For the NYT, a future of more multimedia and more Trump
January 17, 2017
One of the questions facing print has long been, “what will the future of newspapers look like?”
Many papers, it seems, have been content to wait for the answer to hit them square in the jaw in the form of layoffs, declining circulation and lower ad revenue.
Others are at least attempting to chart their courses proactively, despite the fact that there are so many uncertainties. The New York Times is in that latter camp.
In 2014, the paper put together an in-depth strategic plan looking to the future and laying out what had to be done better. It was a dense read, at 100 pages.
Now seven NYT journalists have updated that plan, adding some new wrinkles and making new suggestions for the digital future.
Bracing for the years ahead
It says the paper has to adapt to the digital age faster (no surprise), in part by improving training and moving beyond traditional print concepts still seen in the bones of the paper’s infrastructure.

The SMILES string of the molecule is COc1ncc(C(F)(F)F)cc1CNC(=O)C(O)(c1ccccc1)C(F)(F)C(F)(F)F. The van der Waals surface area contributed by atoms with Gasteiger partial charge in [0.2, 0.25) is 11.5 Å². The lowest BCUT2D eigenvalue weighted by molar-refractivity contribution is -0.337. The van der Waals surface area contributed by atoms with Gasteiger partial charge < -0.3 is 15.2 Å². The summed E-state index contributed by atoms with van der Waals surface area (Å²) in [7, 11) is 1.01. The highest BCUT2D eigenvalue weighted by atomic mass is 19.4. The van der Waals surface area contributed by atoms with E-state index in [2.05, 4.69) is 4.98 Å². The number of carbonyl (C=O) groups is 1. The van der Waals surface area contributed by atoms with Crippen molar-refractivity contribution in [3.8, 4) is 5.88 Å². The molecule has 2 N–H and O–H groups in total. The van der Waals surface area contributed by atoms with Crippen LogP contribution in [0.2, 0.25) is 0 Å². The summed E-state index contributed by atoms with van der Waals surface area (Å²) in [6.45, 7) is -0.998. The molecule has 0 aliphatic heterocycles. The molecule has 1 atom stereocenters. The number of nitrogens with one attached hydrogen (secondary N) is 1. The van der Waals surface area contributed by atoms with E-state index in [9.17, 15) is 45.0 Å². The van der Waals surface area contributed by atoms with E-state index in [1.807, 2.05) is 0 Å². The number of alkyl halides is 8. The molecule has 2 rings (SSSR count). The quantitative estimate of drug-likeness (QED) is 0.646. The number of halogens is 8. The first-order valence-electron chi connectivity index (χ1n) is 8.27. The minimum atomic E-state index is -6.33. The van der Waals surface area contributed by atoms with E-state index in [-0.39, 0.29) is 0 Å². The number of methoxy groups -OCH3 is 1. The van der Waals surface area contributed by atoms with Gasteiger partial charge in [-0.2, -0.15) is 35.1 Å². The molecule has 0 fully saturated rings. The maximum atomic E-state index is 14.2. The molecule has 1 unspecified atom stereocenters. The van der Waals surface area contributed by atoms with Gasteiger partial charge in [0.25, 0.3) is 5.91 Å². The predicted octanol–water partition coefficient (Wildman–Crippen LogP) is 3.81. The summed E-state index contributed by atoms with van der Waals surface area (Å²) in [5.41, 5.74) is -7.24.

The earlier report set a goal of $800 million in annual digital revenue by 2020, which the new one sees as attainable.
Interestingly, the document clearly shows the overarching aim is to increase subscribers, mainly digital but in print too, rather than spark pageviews. That’s worth noting since The Washington Post, one of The Times’ main rivals, seems more interested in the latter of late.
Among the most notable suggestions:
* Devoting $5 million to covering the impact soon-to-be-president Donald Trump will have on the world.
* Making the print and digital products more distinct.
* Reducing line-editing, which it suggests is repetitive and squelches creativity in writers.
* Adding a dozen visual journalists, who will focus on multimedia storytelling.
* Increasing diversity, which remains a sore spot.
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